Presentation on theme: "Professor Poyner-Del Vento. Kindly turn off All cell phones The wireless component of any laptop computers."— Presentation transcript:
Professor Poyner-Del Vento
Kindly turn off All cell phones The wireless component of any laptop computers
Overview of lecture Courage and masculinity Trauma and memory Metafiction Brief exam review Announcements
Courage and masculinity
Too embarrassed to stand up for moral convictions “I was ashamed of my conscience, ashamed to be doing the right thing” (O’Brien 49). “I was a coward. I went to war” (O’Brien 58).
“Courage” as a form of embarrassment “They carried all the emotional baggage of men who might die.... Rather, they were too frightened to be cowards.” (O’Brien 20-21)
“Hard vocabulary” of “grunt lingo” “They used a hard vocabulary to contain the terrible softness. Greased they’d say. Offed, lit up, zapped while zipping. It wasn’t cruelty, just stage presence. They were actors. When someone died, it wasn’t quite dying, because in a curious way it seemed scripted, and because they had their lines mostly memorized, irony mixed with tragedy, and because they called it by other names, as if to encyst and destroy the reality of death itself. They kicked corpses. They cut off thumbs. They talked grunt lingo.” (O’Brien 19)
Gendered language Courage is masculine “Stainless steel balls” (O’Brien 64) Fear is feminine “Pussies” (O’Brien 21) “Pussy!” (O’Brien 57)
Masculinity as a construction Characters are doubtful of their courage Therefore they’re doubtful of their masculine identity Hyper-masculine behavior Violence Bravado / macho attitude Sexualized language
Trauma and memory
Repeated traumatic scenes Death of Curt Lemon Mainly in “How to Tell a True War Story” Briefly mentioned in other stories Death of man killed by narrator Mainly in “The Man I Killed,” “Ambush,” and “Good Form” Briefly mentioned in other stories Death of Kiowa Mainly in “Speaking of Courage,” “Notes,” “In the Field,” and “Field Trip” Briefly mentioned in other stories
Death of man killed by narrator Repeats physical details of corpse Star-shaped hole for eye Delicate fingers Rubber sandals blown off Invents details about man’s life Scholar Reluctant to fight
Death of Kiowa Takes place in a shitfield Shitfield as symbol Of Vietnam War Of memory
Death of Kiowa Kiowa’s death is blamed on different people: Norman Bowker in “Speaking of Courage” First person narrator in “Notes” Unnamed soldier “In the Field”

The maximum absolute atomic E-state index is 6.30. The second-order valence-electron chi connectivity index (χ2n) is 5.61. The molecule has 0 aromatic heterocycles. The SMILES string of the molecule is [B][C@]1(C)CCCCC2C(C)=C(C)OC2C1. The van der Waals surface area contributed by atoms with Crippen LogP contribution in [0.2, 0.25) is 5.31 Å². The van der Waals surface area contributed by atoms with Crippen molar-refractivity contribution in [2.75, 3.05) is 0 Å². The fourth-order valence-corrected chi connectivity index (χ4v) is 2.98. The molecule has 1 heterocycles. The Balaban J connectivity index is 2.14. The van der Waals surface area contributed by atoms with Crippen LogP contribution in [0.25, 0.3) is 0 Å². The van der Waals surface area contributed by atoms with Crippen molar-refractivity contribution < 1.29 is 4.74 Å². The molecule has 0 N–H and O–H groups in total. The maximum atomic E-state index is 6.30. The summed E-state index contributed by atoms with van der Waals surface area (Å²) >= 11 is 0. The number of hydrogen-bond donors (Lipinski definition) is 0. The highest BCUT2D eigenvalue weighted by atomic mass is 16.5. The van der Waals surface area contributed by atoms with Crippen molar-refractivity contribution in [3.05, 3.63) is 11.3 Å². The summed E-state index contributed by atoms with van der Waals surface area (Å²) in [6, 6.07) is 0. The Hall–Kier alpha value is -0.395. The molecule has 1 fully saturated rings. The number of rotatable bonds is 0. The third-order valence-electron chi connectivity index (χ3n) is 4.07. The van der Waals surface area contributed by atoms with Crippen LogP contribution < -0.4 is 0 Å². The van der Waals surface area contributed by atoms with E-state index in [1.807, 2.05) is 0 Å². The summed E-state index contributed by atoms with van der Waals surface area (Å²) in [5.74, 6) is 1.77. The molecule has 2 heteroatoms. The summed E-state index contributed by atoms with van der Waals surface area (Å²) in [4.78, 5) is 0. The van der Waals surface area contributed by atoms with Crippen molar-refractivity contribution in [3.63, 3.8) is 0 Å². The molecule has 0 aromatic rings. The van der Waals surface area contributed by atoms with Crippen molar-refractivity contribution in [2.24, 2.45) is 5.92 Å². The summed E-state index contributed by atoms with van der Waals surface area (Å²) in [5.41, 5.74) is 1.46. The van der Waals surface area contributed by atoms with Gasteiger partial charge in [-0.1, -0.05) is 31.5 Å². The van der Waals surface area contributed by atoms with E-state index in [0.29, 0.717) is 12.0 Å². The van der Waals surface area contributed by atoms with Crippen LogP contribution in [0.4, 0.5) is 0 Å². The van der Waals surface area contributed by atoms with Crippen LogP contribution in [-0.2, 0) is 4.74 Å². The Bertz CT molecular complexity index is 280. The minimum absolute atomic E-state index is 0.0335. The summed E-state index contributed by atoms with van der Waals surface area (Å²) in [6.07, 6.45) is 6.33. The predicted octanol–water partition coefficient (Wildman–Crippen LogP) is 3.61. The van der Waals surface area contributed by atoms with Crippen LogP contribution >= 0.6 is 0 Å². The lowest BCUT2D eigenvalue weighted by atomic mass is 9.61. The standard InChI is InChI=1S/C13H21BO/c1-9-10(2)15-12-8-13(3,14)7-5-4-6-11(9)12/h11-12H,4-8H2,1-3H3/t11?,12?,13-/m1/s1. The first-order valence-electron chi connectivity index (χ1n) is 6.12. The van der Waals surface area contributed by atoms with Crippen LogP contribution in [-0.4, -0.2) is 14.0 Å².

This book is fiction, right? Title page: The Things They Carried, a work of fiction by Tim O’Brien ENGL 101: Introduction to Fiction
Parts of this book are real, right? Narrator is named “Tim O’Brien,” like the author Narrator shares biographical details with the author Narrator is a writer Narrator was drafted into war between university and graduate school Narrator wrote If I Die in a Combat Zone and Going after Cacciato Book is dedicated to characters named in its stories
Narrator will deliberately draw our attention to book’s authenticity “How to Tell a True War Story” “This is true” (O’Brien 66) “Good Form” Page 71
Definition from Merriam-Webster metafiction: “fiction which refers to or takes as its subject fictional writing and its conventions” Quoted from Merriam-Webster Online:
Metafiction “In many cases... beyond telling.” (O’Brien 68)
Metafiction What are the implications of the same story repeated in different versions? What are the implications of “truth” and “fiction” being so intertwined? What are the implications of storytelling being a main theme of this book?
Brief Exam Review
Exam is open book and open notes Must bring: Pen or pencil SFU student ID Should bring: Marked copy of The Things They Carried Notes from lecture Close Reading sheet Specially prepared notes for exam Scrap paper
Exam is open book and open notes Might bring: Dictionary Another book for reference (be sure to cite!) CANNOT bring: Anything electronic (e.g., laptop, electronic translator, cell phone) Anything potentially noisy or distracting Anything to share with classmates
Exam Format 1 hour long 2 questions, each worth 50%
Passage analysis You will be given a choice of three passages from The Things They Carried. Choose two. For each passage you choose, write one or two paragraphs that analyze the internal complexities and ambiguities of the material, offering your own interpretations. Your analyses will probably discuss the passage’s significance to the entire book. Your answer should focus on an analysis of the passage, not merely a description of the passage or a list of observations about it.
To prepare for exam Practice Close Reading Choose passages relevant to themes in lecture Bring examples of Close Reading to office hours
Room for Exam Exam is scheduled on Saturday, August 13 th, 4:30 to 5:30 p.m. All students will be in SUR 2600
Please remember to submit Final Draft via WebCT Due date is Monday, August 8 th during LECTURE Also turn in via WebCT
Lecture evaluations will be conducted today You will evaluate the lecture and tutorial components separately Evaluations are anonymous and will be NOT be opened until AFTER all grades are submitted Please provide as much detail as possible—it helps us improve
Please comment on My skills as a lecturer The assignment structure Four small exams instead of one cumulative exam One large essay assignment broken into steps
Good luck on Exam #4! Good luck on your exams in other classes!